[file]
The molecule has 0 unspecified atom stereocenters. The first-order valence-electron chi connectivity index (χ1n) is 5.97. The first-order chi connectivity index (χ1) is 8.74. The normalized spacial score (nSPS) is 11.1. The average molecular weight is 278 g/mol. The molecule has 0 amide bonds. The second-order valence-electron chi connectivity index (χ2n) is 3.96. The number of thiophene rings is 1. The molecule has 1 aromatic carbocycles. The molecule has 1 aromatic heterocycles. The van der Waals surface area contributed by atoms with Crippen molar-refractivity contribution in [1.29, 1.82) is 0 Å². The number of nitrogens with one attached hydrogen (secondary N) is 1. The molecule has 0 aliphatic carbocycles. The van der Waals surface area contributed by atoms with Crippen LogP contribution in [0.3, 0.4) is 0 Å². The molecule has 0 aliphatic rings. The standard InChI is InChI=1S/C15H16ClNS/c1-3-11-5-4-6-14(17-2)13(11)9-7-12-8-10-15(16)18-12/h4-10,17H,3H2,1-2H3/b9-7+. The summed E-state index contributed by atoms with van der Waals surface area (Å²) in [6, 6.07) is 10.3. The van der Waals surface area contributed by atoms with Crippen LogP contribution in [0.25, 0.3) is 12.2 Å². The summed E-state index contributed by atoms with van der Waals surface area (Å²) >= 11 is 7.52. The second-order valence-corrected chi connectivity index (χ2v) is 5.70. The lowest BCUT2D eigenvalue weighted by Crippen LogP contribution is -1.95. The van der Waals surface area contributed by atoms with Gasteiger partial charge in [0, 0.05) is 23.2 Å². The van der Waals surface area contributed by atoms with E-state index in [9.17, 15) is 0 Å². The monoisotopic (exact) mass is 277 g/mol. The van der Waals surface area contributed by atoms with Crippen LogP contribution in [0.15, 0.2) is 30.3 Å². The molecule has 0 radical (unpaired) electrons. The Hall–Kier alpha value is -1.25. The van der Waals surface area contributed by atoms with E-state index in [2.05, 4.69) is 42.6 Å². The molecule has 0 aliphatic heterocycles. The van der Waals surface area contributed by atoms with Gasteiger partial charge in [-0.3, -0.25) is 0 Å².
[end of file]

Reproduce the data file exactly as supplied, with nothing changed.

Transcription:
The molecule has 0 unspecified atom stereocenters. The first-order valence-electron chi connectivity index (χ1n) is 5.97. The first-order chi connectivity index (χ1) is 8.74. The normalized spacial score (nSPS) is 11.1. The average molecular weight is 278 g/mol. The molecule has 0 amide bonds. The second-order valence-electron chi connectivity index (χ2n) is 3.96. The number of thiophene rings is 1. The molecule has 1 aromatic carbocycles. The molecule has 1 aromatic heterocycles. The van der Waals surface area contributed by atoms with Crippen molar-refractivity contribution in [1.29, 1.82) is 0 Å². The number of nitrogens with one attached hydrogen (secondary N) is 1. The molecule has 0 aliphatic carbocycles. The van der Waals surface area contributed by atoms with Crippen LogP contribution in [0.3, 0.4) is 0 Å². The molecule has 0 aliphatic rings. The standard InChI is InChI=1S/C15H16ClNS/c1-3-11-5-4-6-14(17-2)13(11)9-7-12-8-10-15(16)18-12/h4-10,17H,3H2,1-2H3/b9-7+. The summed E-state index contributed by atoms with van der Waals surface area (Å²) in [6, 6.07) is 10.3. The van der Waals surface area contributed by atoms with Crippen LogP contribution in [0.25, 0.3) is 12.2 Å². The summed E-state index contributed by atoms with van der Waals surface area (Å²) >= 11 is 7.52. The second-order valence-corrected chi connectivity index (χ2v) is 5.70. The lowest BCUT2D eigenvalue weighted by Crippen LogP contribution is -1.95. The van der Waals surface area contributed by atoms with Gasteiger partial charge in [0, 0.05) is 23.2 Å². The van der Waals surface area contributed by atoms with E-state index in [9.17, 15) is 0 Å². The monoisotopic (exact) mass is 277 g/mol. The van der Waals surface area contributed by atoms with Crippen LogP contribution in [0.15, 0.2) is 30.3 Å². The molecule has 0 radical (unpaired) electrons. The Hall–Kier alpha value is -1.25. The van der Waals surface area contributed by atoms with E-state index in [2.05, 4.69) is 42.6 Å². The molecule has 0 aliphatic heterocycles. The van der Waals surface area contributed by atoms with Gasteiger partial charge in [-0.3, -0.25) is 0 Å².